Business bankruptcies across Europe rose 27 percent in last year’s fourth quarter compared to the third as more companies that had survived the COVID War on government aid finally failed, the Financial Times said.
The failure rate was the highest since the European Commission (EC) began tracking the data in 2015, the EC statistics agency noted.
Across the continent, failures were especially present in food services and lodging, with failures up 39 percent; and in transport and warehousing, where business bankruptcies shot up 72 percent, the FT said.
Spain was an epicenter, with twice as many businesses going bust in the second half of 2022 compared to the first. A change in law made it easier to reorganize under bankruptcy protection, prompting more teetering companies to take advantage.
The number of filings in France grew by 16 percent. Bankruptcy counts fell in Germany and Italy.
“There were a lot of companies that were given a free pass during all of 2020 and 2021 when they didn’t even have to pay some of their creditors,” Ludovic Subran, chief economist at Allianz, said to the FT.
The company foresees a 20-percent overall increase this year in business bankruptcies.
“These companies are now facing less support, with increased financing and wage costs,” Subran said. “It is becoming completely untenable.”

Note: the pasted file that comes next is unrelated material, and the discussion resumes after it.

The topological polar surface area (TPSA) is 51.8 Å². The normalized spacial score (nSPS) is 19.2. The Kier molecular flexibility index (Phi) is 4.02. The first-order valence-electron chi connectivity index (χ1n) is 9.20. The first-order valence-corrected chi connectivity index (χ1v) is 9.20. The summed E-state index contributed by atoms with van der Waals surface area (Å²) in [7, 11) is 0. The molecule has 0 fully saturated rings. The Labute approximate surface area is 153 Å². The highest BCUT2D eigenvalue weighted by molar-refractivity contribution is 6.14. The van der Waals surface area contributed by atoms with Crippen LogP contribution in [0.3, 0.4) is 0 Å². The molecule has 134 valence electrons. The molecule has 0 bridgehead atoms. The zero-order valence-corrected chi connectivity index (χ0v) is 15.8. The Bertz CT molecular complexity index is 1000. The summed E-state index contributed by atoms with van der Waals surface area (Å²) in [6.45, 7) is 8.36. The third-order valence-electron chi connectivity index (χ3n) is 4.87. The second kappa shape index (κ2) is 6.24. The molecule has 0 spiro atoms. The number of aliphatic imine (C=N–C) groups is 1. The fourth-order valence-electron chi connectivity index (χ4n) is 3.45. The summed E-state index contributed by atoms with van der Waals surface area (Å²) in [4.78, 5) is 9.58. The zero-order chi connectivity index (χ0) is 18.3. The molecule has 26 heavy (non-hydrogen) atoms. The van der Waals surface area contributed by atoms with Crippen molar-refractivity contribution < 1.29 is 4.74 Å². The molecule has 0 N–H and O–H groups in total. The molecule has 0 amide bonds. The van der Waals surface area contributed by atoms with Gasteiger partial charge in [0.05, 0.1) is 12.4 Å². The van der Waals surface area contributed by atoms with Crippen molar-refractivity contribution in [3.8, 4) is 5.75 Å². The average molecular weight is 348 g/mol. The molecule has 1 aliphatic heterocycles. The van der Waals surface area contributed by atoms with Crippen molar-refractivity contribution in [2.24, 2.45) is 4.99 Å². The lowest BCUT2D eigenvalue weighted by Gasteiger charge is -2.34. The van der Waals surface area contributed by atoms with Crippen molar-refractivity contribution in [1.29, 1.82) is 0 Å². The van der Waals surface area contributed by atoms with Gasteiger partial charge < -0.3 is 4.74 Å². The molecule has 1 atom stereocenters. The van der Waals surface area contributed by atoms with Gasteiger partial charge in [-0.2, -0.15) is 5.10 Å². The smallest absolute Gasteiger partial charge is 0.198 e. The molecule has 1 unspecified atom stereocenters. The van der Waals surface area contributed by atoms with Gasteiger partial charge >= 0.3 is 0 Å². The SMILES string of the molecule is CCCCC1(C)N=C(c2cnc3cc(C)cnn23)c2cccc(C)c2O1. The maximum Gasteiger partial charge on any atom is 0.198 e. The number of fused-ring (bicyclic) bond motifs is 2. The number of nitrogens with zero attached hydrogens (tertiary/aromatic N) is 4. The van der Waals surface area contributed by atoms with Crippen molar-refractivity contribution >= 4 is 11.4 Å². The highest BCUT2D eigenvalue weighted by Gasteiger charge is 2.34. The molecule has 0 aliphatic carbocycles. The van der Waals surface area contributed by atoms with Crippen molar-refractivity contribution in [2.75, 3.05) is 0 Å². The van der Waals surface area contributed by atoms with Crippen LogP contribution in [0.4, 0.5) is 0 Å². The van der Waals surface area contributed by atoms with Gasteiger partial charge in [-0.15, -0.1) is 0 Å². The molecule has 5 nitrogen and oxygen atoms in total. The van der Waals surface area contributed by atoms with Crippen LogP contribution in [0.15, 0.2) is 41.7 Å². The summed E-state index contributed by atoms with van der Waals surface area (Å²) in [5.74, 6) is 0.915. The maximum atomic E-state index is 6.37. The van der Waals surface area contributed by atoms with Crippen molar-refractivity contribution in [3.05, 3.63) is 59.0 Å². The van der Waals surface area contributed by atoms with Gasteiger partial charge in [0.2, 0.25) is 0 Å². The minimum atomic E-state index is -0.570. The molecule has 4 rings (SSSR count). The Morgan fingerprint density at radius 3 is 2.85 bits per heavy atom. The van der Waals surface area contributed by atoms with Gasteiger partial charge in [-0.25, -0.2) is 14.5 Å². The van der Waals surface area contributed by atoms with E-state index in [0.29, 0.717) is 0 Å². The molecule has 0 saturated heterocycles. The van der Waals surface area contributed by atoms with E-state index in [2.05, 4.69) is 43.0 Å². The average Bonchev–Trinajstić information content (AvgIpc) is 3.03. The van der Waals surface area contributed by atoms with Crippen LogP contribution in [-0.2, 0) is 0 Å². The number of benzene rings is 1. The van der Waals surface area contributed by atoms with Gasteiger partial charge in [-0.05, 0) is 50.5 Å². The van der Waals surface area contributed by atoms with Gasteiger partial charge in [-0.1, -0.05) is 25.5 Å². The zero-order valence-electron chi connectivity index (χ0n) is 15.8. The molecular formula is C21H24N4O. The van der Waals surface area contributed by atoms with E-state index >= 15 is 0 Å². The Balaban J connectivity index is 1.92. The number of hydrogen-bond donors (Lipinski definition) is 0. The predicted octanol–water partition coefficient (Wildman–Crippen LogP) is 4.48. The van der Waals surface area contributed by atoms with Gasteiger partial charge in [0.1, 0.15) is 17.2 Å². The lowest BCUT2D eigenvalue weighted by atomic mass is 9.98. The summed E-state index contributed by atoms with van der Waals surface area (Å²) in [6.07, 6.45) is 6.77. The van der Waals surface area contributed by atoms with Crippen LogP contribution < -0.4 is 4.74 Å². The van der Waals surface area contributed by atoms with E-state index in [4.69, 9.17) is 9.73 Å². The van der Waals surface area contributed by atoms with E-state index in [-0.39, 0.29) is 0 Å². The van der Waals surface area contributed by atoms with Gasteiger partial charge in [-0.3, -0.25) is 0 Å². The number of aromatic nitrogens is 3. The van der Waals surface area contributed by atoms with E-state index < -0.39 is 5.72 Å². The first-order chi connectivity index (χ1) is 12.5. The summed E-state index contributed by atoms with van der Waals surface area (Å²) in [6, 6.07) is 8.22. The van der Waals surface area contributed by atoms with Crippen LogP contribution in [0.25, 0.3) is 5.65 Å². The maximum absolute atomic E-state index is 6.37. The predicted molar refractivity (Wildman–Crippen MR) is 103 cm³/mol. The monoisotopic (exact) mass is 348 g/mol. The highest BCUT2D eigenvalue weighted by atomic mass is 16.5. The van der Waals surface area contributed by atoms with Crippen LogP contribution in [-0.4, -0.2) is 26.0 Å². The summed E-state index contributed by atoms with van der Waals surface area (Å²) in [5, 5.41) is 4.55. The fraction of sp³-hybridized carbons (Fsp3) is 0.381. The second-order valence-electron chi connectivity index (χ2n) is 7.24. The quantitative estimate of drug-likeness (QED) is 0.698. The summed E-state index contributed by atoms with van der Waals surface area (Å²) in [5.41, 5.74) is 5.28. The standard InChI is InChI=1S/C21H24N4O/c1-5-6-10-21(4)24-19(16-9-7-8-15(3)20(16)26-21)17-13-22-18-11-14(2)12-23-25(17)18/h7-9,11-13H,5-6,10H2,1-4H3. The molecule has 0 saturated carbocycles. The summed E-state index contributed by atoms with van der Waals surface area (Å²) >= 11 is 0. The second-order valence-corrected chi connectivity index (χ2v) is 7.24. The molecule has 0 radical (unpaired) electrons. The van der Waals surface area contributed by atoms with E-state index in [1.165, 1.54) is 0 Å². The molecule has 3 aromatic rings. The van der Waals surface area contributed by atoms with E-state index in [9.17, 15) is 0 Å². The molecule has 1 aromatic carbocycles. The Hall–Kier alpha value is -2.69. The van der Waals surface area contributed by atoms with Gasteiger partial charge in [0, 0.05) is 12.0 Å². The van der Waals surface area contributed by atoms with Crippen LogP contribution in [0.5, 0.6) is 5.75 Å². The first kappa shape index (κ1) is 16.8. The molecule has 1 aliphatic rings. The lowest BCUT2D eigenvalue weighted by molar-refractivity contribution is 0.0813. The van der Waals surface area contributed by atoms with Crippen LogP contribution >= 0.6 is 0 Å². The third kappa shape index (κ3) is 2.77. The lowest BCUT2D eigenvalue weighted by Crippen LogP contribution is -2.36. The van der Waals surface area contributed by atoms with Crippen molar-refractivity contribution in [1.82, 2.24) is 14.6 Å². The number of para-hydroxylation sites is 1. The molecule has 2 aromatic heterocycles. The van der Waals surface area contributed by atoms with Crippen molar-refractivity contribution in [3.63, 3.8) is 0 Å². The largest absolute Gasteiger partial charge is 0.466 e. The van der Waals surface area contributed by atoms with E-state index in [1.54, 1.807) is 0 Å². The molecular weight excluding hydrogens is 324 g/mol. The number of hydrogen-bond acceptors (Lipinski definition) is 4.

“Governments withdrawing support is having an impact,” chief economist James Watson at BusinessEurope acknowledged in an FT interview, and also “it is becoming an increasingly difficult trading environment due to high inflation, weak growth, and rising interest rates.”
TREND FORECAST: As we noted in “Corporate Bonds Take a Beating as Interest Rates Rise” (15 Nov 2022), junk bonds were in a new world of trouble the moment interest rates began to climb.
The rate of corporations defaulting on bonds will increase every time interest rates go up in their home countries.
Even if central banks pause their campaigns of rate hikes (which they will not in the near term), defaults will continue to rise: only speculators will want to bet on overborrowed companies floundering in a weak global economy.
This is the case not only in the West, as we pointed out in “Global Junk Bond Markets Reeling” (1 Feb 2022): junk bonds are in trouble around the world. Their rising rates of default, especially among developing nations, will speed the world’s fall into recession. (See “Emerging Markets’ Stock and Bond Run is Running Down” in this issue.)